Geometrical effect of 3D-memory cavity on the imprinting efficiency of transition-state analogue-built artificial hydrolases
Highlighting biomimetic recognition and shape-selective binding, highly crosslinked transition-state analogue-imprinted artificial hydrolases are synthesized from amino acid monomers. Two different transition-state analogues—TSAs—are used for the preparation of the enzyme mimic polymer catalysts. The catalytic hydrolysis of amino acid p-nitroanilides is found to be dependent on the geometry of the TSA imprints on the polymer matrix. The imprinted TSA facilitates tetrahedral complementarity to the transition-state intermediate of hydrolysis. The geometry of the 3D-memory cavity fabricated by the print molecule along with the catalytic entities is accountable for the higher catalytic competence of the imprinted enzyme mimics over the non-imprinted control polymers. The super crosslinked macroporous polymer matrix, in which the catalytic functions are suitably oriented in a ‘3D pocket’ for selective binding of the substrate through H-bonding, is accountable for the high imprinting efficiency of the imprinted polymer catalysts. The imprinted mimics are found to be exhibiting cross-selectivity in their catalytic properties. Even though the mimics could not compete with native enzyme, they exhibit higher thermal stability, increased shelf-life and superior reusability.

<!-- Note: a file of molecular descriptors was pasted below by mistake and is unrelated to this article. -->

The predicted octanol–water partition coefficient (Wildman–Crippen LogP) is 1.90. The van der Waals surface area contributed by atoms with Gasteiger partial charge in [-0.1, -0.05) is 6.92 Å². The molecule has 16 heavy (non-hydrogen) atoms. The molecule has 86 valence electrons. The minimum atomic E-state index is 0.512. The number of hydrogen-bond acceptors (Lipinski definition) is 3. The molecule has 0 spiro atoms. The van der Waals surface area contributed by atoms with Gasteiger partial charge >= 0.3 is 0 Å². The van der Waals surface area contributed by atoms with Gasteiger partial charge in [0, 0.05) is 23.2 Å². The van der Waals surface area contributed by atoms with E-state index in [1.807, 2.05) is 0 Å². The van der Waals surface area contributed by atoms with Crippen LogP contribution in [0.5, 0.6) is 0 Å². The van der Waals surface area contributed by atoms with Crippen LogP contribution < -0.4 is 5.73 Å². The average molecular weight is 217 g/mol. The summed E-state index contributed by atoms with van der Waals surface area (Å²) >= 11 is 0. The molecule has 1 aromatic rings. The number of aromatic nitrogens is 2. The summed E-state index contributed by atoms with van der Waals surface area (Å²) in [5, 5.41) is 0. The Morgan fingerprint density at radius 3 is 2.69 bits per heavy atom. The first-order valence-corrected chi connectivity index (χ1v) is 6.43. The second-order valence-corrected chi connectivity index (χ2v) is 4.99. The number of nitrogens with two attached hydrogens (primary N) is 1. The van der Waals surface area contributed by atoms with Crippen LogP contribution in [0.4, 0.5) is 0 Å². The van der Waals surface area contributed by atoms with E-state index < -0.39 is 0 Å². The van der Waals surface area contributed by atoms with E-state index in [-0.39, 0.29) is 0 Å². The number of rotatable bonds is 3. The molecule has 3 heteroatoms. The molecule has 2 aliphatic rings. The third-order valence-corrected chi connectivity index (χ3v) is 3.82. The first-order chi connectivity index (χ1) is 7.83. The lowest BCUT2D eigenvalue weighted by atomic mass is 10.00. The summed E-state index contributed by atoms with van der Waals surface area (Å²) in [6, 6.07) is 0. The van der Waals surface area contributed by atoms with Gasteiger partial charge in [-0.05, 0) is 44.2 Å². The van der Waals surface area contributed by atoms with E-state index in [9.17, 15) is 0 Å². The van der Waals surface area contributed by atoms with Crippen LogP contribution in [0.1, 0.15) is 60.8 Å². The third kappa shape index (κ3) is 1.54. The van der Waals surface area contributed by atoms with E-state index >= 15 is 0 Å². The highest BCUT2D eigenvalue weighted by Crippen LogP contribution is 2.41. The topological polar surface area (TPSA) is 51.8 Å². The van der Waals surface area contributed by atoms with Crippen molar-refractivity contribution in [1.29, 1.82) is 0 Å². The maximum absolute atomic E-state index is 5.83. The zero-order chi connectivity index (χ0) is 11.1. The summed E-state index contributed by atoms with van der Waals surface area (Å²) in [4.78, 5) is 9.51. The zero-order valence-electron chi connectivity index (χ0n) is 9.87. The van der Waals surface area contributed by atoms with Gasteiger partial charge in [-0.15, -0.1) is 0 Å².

KeywordsTransition-state analogue Artificial hydrolases Substrate recognition 3D-memory cavity Cross-selectivity and shape-selective hydrolysis
The authors gratefully acknowledge the support from Council of Scientific and Industrial Research (CSIR) India for awarding junior and senior research fellowships to Divya Mathew. We are also thankful to Institute for Integrated Programmes and Research in Basic Sciences (IIRBS)-Mahatma Gandhi University, Kottayam, India, for providing facilities for spectral analysis and School of Biosciences, Mahatma Gandhi University, Kottayam, India, for providing facilities for incubation studies.
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